In announcing this initiative Graham Allen, the Committee’s Chair, writes, “we raise issues around re-building our political parties, their funding, conduct of MPs, how the Media can work to improve public involvement, and how we can restore a sense of excite around our democracy”. These are all clearly crucial issues for Liberal Democrats.

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Let’s get some action on votes at 16

As I said on Friday, one of the best sights of the Independence Referendum was seeing enthusiastic 16 and 17 year olds heading to vote. They were so engaged in the process and it seems so unfair to take it from them now. Votes at 16 has been our party policy for a long time. It was our Secretary of State for Scotland Michael Moore who, along with Nicola Sturgeon, made it happen for the Referendum. It may not be practical to implement before next May, but we should at least try to get legislation passed this Parliament if we can.

Funnily enough, there is a Bill being debated in the House of Lords, a Private Members Bill brought in by our Paul Tyler. It was introduced on his behalf by Alison Suttie in June. It needs the Government to give up some time for it. This is something that we could make happen.

Unsurprsingly, Alistair Carmichael says it’s a matter of when, not if, 16 year olds get the vote:

The energy and enthusiasm of young people in the referendum campaign is something of which Scotland should be proud.

I have always believed that young people are much more politically engaged than they are given credit for. Never has that been clearer than during the referendum campaign. One of the most active volunteers for Better Together Orkney was in fact fifteen year old Jack Norquoy of Birsay.  Jack spoke at a packed meeting in Kirkwall Town Hall alongside Shirley Williams.  He made a powerful and compelling case for what he believed in.

Our young voters were given the opportunity and seized it with both hands. I believe that it is now only a matter of time until we see votes at 16 rolled out across the UK. That time should be now.

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Opinion: Compulsory political education?

Ballot boxAs a 17 year old Lib Dem, who has campaigned with two local parties and experienced my first election campaign last May, lowering the voting age is obviously of real importance to me. The party’s long term support of this policy (as well as its unique opportunities for young people) were key factors in my choosing to join the party, aged just 16, last year.

The issue is about to see a bump in publicity via the Scottish Referendum next month, and with the general election approaching there’s the real potential that any government involving Labour or the Lib Dems (or both) will legislate for the change post-May. Labour have recently adopted the policy, and supporters of the campaign “Votes at 16″ include Liberty, The Co-Op, Barnardo’s and the Electoral Reform Society.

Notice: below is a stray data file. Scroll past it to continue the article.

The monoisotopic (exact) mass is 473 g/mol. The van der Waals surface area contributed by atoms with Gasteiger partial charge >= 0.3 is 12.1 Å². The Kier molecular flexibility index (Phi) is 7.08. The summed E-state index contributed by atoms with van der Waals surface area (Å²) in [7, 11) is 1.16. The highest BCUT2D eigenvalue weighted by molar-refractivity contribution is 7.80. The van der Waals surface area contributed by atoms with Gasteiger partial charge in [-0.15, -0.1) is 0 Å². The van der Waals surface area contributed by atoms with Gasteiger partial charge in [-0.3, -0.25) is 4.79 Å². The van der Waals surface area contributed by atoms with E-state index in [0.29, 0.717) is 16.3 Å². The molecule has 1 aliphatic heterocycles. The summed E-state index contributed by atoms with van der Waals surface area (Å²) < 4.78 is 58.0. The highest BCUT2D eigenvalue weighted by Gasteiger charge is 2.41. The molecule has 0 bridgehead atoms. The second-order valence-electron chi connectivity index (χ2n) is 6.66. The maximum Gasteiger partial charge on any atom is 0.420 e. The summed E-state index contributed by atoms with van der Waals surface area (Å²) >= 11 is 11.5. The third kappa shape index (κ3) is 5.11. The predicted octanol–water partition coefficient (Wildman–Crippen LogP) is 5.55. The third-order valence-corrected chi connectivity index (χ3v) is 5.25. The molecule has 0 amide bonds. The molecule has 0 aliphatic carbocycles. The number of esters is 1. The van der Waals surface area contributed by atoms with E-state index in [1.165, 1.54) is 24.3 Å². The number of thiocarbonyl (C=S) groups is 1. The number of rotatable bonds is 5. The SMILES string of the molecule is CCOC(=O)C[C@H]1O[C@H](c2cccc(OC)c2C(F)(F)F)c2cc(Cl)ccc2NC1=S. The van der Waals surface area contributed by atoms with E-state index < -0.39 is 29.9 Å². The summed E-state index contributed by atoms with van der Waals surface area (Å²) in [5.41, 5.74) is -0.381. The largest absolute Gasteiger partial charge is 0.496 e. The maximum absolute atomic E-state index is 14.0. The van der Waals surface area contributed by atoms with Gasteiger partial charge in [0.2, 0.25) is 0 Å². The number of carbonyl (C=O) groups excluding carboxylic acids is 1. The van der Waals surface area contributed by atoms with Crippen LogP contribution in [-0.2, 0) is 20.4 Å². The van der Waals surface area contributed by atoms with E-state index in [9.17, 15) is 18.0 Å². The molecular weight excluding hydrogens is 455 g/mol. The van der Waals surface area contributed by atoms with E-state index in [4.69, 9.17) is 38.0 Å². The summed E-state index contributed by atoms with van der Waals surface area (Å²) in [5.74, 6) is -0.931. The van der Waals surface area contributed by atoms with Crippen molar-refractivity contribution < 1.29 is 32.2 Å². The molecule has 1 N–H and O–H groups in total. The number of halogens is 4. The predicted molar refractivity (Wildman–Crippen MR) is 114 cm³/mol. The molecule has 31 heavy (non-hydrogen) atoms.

photo by: FutUndBeidl
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Caroline Pidgeon writes… Power to the people – why conference paper has my backing

Last July I wrote a piece for Lib Dem Voice about devolving powers to London and other large cities. My article was drawing attention to a report published last summer called Raising the Capital (pdf). This report had been produced by the London Finance Commission, an authoritative and wide ranging group of experts from both inside and outside politics, and crucially including experts from Birmingham and Manchester and chaired by the highly respected Professor Travers of the London School of Economics.

The report highlighted that barely seven per cent of all the tax paid by …

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LibLink…Stephen Williams MP: The time has come for votes at 16

On Saturday, Hannah Bettsworth and Jenny Marr of Liberal Youth Scotland encouraged us all to lobby our MPs to vote for a motion tabled by Liberal Democrat MP for Bristol West Stephen Williams calling for the voting age to be reduced at 16.

Stephen himself has now written a post on his own blog outlining why this issue is so important to him.

I have long believed that 16 year olds are mature enough to vote, if they want to. Years of experience of talking and listening to sixth form and college students has convinced me that enough of them have the

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Opinion: Lobby MPs on votes at 16 ahead of Commons debate this week

Liberal Youth Votes at 16 banner

Stephen Williams MP has recently brought forward a motion about extending the franchise to 16 and 17 year olds: this means that the House of Commons will debate the issue on 24th January. In 2005 his motion on the topic failed by just 8 votes. As such, it’s exceedingly important that as many MPs who support votes at 16 attend the debate and vote if possible.

Liberal Youth Scotland has been strongly pushing for votes at 16 for all referendums and elections this …

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Opinion: Votes at 16 – let’s follow the Isle of Man’s example

It is great news to hear that, after extending the franchise to 16 year olds in 2006, the Isle of Man is going to the polls today – and for the first time including 16 & 17 year olds!

However, (and it seems almost always) we are rather slow in enriching our democracy, whether it be changing the voting system, reforming the House of Lords, or extending the franchise to 16 & 17 year olds.

It is something both Liberal Youth & the British Youth Council have campaigned hard for. Even our Leader, Nick Clegg, who holds special responsibility for …